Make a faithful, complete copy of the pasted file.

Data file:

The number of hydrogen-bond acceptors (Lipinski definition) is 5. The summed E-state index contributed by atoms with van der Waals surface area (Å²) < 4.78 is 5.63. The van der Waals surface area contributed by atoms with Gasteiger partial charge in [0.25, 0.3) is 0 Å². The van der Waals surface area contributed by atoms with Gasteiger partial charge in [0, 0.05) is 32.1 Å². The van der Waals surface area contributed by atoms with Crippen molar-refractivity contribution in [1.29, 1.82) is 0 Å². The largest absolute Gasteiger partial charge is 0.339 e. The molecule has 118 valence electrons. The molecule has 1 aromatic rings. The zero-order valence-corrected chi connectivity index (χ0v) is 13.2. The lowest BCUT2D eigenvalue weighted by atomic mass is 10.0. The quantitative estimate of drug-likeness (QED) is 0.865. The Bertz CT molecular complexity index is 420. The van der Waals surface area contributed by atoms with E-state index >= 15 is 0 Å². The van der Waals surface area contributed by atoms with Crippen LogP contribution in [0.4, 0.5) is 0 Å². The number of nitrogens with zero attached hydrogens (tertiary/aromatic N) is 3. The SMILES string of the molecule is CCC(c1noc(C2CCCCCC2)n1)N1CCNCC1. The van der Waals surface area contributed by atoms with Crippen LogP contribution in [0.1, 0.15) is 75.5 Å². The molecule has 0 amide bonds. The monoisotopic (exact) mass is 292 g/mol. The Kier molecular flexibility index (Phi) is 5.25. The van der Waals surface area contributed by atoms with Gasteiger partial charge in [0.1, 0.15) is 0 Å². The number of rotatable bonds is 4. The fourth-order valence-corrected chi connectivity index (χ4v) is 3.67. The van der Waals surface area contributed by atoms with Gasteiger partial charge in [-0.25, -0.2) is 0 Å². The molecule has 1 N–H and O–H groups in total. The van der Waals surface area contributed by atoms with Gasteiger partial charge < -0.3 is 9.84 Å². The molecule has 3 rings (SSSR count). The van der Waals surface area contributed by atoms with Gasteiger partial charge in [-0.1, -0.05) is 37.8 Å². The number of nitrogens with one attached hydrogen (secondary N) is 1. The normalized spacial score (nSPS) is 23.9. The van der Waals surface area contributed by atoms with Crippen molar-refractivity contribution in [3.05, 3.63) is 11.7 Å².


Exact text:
The number of hydrogen-bond acceptors (Lipinski definition) is 5. The summed E-state index contributed by atoms with van der Waals surface area (Å²) < 4.78 is 5.63. The van der Waals surface area contributed by atoms with Gasteiger partial charge in [0.25, 0.3) is 0 Å². The van der Waals surface area contributed by atoms with Gasteiger partial charge in [0, 0.05) is 32.1 Å². The van der Waals surface area contributed by atoms with Crippen molar-refractivity contribution in [1.29, 1.82) is 0 Å². The largest absolute Gasteiger partial charge is 0.339 e. The molecule has 118 valence electrons. The molecule has 1 aromatic rings. The zero-order valence-corrected chi connectivity index (χ0v) is 13.2. The lowest BCUT2D eigenvalue weighted by atomic mass is 10.0. The quantitative estimate of drug-likeness (QED) is 0.865. The Bertz CT molecular complexity index is 420. The van der Waals surface area contributed by atoms with E-state index >= 15 is 0 Å². The van der Waals surface area contributed by atoms with Crippen LogP contribution in [0.4, 0.5) is 0 Å². The number of nitrogens with zero attached hydrogens (tertiary/aromatic N) is 3. The SMILES string of the molecule is CCC(c1noc(C2CCCCCC2)n1)N1CCNCC1. The van der Waals surface area contributed by atoms with Crippen LogP contribution in [0.1, 0.15) is 75.5 Å². The molecule has 0 amide bonds. The monoisotopic (exact) mass is 292 g/mol. The Kier molecular flexibility index (Phi) is 5.25. The van der Waals surface area contributed by atoms with Gasteiger partial charge in [0.1, 0.15) is 0 Å². The number of rotatable bonds is 4. The fourth-order valence-corrected chi connectivity index (χ4v) is 3.67. The van der Waals surface area contributed by atoms with Gasteiger partial charge in [-0.25, -0.2) is 0 Å². The molecule has 1 N–H and O–H groups in total. The van der Waals surface area contributed by atoms with Gasteiger partial charge < -0.3 is 9.84 Å². The molecule has 3 rings (SSSR count). The van der Waals surface area contributed by atoms with Gasteiger partial charge in [-0.1, -0.05) is 37.8 Å². The number of nitrogens with one attached hydrogen (secondary N) is 1. The normalized spacial score (nSPS) is 23.9. The van der Waals surface area contributed by atoms with Crippen molar-refractivity contribution in [3.05, 3.63) is 11.7 Å².